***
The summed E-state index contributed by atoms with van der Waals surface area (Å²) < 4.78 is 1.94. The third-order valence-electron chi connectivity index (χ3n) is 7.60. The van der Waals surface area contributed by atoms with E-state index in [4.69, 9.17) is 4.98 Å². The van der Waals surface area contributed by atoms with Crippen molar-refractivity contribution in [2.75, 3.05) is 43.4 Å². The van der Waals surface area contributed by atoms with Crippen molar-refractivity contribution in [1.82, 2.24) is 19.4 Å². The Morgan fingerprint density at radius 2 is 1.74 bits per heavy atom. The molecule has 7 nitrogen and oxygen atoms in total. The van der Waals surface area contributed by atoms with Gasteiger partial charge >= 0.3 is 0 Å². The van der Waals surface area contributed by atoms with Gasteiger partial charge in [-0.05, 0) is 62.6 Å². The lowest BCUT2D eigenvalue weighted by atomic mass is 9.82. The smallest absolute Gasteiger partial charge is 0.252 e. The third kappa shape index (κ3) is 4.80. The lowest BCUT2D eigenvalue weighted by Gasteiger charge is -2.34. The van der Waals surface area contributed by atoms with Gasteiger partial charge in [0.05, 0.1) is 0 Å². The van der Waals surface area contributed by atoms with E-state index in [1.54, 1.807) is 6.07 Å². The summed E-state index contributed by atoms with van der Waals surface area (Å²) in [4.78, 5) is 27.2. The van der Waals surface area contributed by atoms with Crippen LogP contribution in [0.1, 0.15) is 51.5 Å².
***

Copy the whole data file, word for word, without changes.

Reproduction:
The summed E-state index contributed by atoms with van der Waals surface area (Å²) < 4.78 is 1.94. The third-order valence-electron chi connectivity index (χ3n) is 7.60. The van der Waals surface area contributed by atoms with E-state index in [4.69, 9.17) is 4.98 Å². The van der Waals surface area contributed by atoms with Crippen molar-refractivity contribution in [2.75, 3.05) is 43.4 Å². The van der Waals surface area contributed by atoms with Crippen molar-refractivity contribution in [1.82, 2.24) is 19.4 Å². The Morgan fingerprint density at radius 2 is 1.74 bits per heavy atom. The molecule has 7 nitrogen and oxygen atoms in total. The van der Waals surface area contributed by atoms with Gasteiger partial charge >= 0.3 is 0 Å². The van der Waals surface area contributed by atoms with Gasteiger partial charge in [-0.05, 0) is 62.6 Å². The lowest BCUT2D eigenvalue weighted by atomic mass is 9.82. The smallest absolute Gasteiger partial charge is 0.252 e. The third kappa shape index (κ3) is 4.80. The lowest BCUT2D eigenvalue weighted by Gasteiger charge is -2.34. The van der Waals surface area contributed by atoms with Gasteiger partial charge in [0.05, 0.1) is 0 Å². The van der Waals surface area contributed by atoms with E-state index in [1.54, 1.807) is 6.07 Å². The summed E-state index contributed by atoms with van der Waals surface area (Å²) in [4.78, 5) is 27.2. The van der Waals surface area contributed by atoms with Crippen LogP contribution in [0.1, 0.15) is 51.5 Å².